The law of uneven development of capitalism brings about the centralization and concentration of capital under the control of certain rich people over time. This situation, called the concentration of capital, is a product of the class contradictions of capitalism; Depending on the conditions of the mixed economy, there is a monopolization process in which large companies absorb small ones and complex financial partnerships emerge. In fact, it is not just about capital and company relations; On the one hand, although the total amount of goods and services increases due to growth, on the other hand, the wealth resulting from this is increasingly concentrated in the hands of a smaller minority. The law of unequal development of capitalism arises due to the fact that the proletarians who produce do not receive the full value in return for the value they produce, but it penetrates into every particle of the capitalist society and presents a general appearance of inequality; Although total wealth increases as a result of production, in capitalism this situation occurs at the expense of someone losing and someone else gaining. Thus, although the total amount of output actually increases, the incomes of those who produce goods and services by directly contributing to its production are not compensated for the labor they spend to produce, so the growth that occurs as the amount of goods and services increases and the prices that arise due to the increasing income are the same as the relative increase in the general level. does not increase at that rate. This is precisely why, in capitalism, from the total income increase that occurs as a result of the production activity that takes place in every period, due to the unequal social structure, everyone cannot receive a share from this income in the same proportion as the labor they actually spend, that is, their contribution, and again due to the same law of unequal development. Since the total income tends to be concentrated in the hands of a smaller minority, goods and services whose production increases in total cannot be sold after a certain point because the income of the majority of the society does not increase at the same level. This situation first manifests itself as stagnation.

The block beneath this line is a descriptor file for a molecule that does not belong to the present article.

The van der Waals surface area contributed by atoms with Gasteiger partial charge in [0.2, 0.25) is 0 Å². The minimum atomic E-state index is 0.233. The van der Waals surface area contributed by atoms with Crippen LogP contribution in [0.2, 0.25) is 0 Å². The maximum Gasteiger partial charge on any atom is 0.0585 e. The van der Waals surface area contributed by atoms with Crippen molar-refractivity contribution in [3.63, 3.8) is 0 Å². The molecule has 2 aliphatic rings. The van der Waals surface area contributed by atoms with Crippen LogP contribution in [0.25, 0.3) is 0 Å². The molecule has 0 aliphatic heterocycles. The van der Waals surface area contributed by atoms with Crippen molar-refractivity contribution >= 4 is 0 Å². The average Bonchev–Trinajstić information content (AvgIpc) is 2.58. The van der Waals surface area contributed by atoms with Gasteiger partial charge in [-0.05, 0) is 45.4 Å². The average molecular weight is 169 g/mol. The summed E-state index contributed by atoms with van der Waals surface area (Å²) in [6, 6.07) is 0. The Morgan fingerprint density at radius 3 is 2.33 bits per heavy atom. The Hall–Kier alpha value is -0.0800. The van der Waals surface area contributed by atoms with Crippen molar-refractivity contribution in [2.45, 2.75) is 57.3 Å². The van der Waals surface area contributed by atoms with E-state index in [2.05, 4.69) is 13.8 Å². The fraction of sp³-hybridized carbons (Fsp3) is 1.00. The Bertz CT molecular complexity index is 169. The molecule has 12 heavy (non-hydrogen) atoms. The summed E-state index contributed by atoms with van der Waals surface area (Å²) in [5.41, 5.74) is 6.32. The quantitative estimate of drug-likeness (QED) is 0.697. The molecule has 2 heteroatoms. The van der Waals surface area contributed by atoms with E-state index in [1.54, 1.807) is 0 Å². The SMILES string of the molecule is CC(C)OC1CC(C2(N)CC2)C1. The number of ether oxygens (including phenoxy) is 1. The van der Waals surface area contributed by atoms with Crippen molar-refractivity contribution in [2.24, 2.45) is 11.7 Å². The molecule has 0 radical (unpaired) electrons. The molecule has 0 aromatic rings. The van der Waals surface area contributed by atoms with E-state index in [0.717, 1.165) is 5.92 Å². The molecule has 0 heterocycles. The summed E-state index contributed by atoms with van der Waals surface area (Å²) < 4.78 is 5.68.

As in all production systems based on commodity production, capitalism generally produces two types of goods: production goods and final consumption goods. The situation that is specific to capitalism and causes economic crises is that production is never carried out for final consumption but only for profit, and it is nothing other than the distorted and unfair distribution relationship between the bourgeoisie, that is, the capitalists, who own the means of production, and the workers who rent their labor power to the capitalists at the point of evaluating the means of production and exchange. It is not.
Let’s explain the flaws in the circulation and distribution relations of the capitalist production system with the example of textile production. Let’s assume that a worker in a textile factory alone produces one hundred pieces of clothing per day. These clothes are sold to a store for 20 lira each. In this case, the total income from a day’s production of clothing produced by a worker will be 2000 lira. However, since the capitalist maintains his existence based on profit, he pays 40 liras a day to the worker who produces the product. If we assume that 5 lira is spent per unit as a raw material cost for the production of the garment, a total daily production cost of 540 lira is obtained, together with the raw material cost of 500 lira for 100 sweaters in one day and the wage of 40 lira paid to the worker for this one day’s production. In this case, the daily net income the capitalist receives from the production of a worker is 1460 lira. If the capitalist uses a certain part of it, for example half of it, to open a new factory, he will use the other half to maintain his own luxurious life. Of course, unlike our assumption here, not a single worker but hundreds of workers work in the factory, each worker undertakes a certain part of the production of goods, and all this means that the capitalists earn much more total daily income.